Almost immediately, Leg 4 plans were adjusted following the first operation – the recovery and reinstallation of the Deep Profiler Mooring at the Oregon Offshore site. The communications and power ‘dock’ at the base of the mooring would not respond after plugging in the seafloor extension cable that connects it to a small substation (junction box) on the seafloor. While the engineers tested various aspects of the cable, and puzzled over the cause, the RCA team continued their work at the Slope Base site. There, the Deep Profiler mooring cable was cleaned, and the instrumented profiling vehicle deployed in 2022 was replaced. Following this operation, the Thompson transited ~ 18 hrs to the base of Axial Seamount, where, instead of turning the mooring, it was decided to just swap out the vehicle, similar to Slope Base.[media-caption path="https://oceanobservatories.org/wp-content/uploads/2023/09/getting-ready-to-bring-in-the-cable.sm_.PD01B_20230909_132549_recovery_ME-copy-scaled-1.jpg" link="#"]RCA engineers and ship crew getting ready to spool cable onboard from the Offshore Deep Profiler Mooring. Credit: M. Elend, University of Washington, V23.[/media-caption]
With this work complete, a series of dives was planned to support researchers’ projects funded by the National Science Foundation outside of the Ocean Observatories Initiative. These dives were to include sampling of hydrothermal vent fluids to investigate viruses and microbes in these extreme environments, the recovery and installation of cabled CTD instruments to test the hypothesis that highly saline fluids are flushed from beneath the seafloor shortly following an eruption, and the recovery of a cabled multibeam sonar (COVIS) focused on making unique fluid flux measurements in the ASHES hydrothermal field. Time allowing, equipment on the Thompson would be used to “talk” to an acoustic array (FETCH) installed in the volcanoes’ caldera for investigation of deformation within this highly active volcano.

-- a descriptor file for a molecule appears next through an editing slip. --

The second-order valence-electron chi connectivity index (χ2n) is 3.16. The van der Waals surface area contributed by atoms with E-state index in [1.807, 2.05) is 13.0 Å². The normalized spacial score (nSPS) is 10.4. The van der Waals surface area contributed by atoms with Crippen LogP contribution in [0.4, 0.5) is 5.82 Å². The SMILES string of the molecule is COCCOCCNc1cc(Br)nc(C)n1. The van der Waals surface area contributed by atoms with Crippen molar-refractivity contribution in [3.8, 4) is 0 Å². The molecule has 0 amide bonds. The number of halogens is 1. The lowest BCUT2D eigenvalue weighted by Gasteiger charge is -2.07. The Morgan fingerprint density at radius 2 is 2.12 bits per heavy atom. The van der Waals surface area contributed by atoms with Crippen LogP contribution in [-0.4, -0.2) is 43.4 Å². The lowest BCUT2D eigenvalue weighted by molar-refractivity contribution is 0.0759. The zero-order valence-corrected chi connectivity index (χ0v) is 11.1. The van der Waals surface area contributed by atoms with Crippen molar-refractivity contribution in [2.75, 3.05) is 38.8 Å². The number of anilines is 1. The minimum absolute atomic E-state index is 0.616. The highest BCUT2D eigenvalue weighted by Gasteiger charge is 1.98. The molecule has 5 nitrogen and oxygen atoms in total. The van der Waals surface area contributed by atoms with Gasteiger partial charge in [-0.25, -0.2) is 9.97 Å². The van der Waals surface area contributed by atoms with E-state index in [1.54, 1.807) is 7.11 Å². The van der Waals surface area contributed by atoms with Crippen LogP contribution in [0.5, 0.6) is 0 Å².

There was, however, a small window to complete this work. After investigation of the Deep Profiler Mooring at the Oregon Offshore site, it was determined that the Thompson would need to transit nearly 300 miles back to this area, to install a new extension cable, and/or recover and redeploy the mooring with the one just recovered at the beginning of Leg 4 – an exercise that could take 2-3 days. Indeed, Jason had other ideas because while working at the summit of Axial, there was an issue with the specialized hydrothermal vent sampler on the vehicle, followed by a failure of the power system, preventing more dives. The Jason team worked very hard overnight to fix the power supply, but with ever decreasing time to get the Deep Profiler work done back on the margin, it was decided to abandon remaining work at Axial (a very tough decision as this would impact researchers work over the entire next year) and head to the Offshore site. This also allowed optimal use of the transit time to thoroughly test the repaired power system for Jason. It also provided time for the APL engineers to ready a new extension cable for the Deep Profiler mooring, hoping that this simple fix would solve the problem, and to catch up on much needed sleep. With huge relief, the replacement of the extension cable did the trick on the first dive at the Offshore site. The docking station powered up and the vehicle completed its test profiling run — opening up a three-day window for additional work.[media-caption path="https://oceanobservatories.org/wp-content/uploads/2023/09/ratail-sulis_20230916210321_rattail_probe_closeup.jpeg" link="#"]A rattail fish came to investigate the UFO fluid sampler as it obtained fluids for Dr. Rika Anderson at Marker 113, a diffuse flow site in Axial Caldera. Credit: UW/NSF-OOI/WHOI, Dive J2-1559, V23.[/media-caption]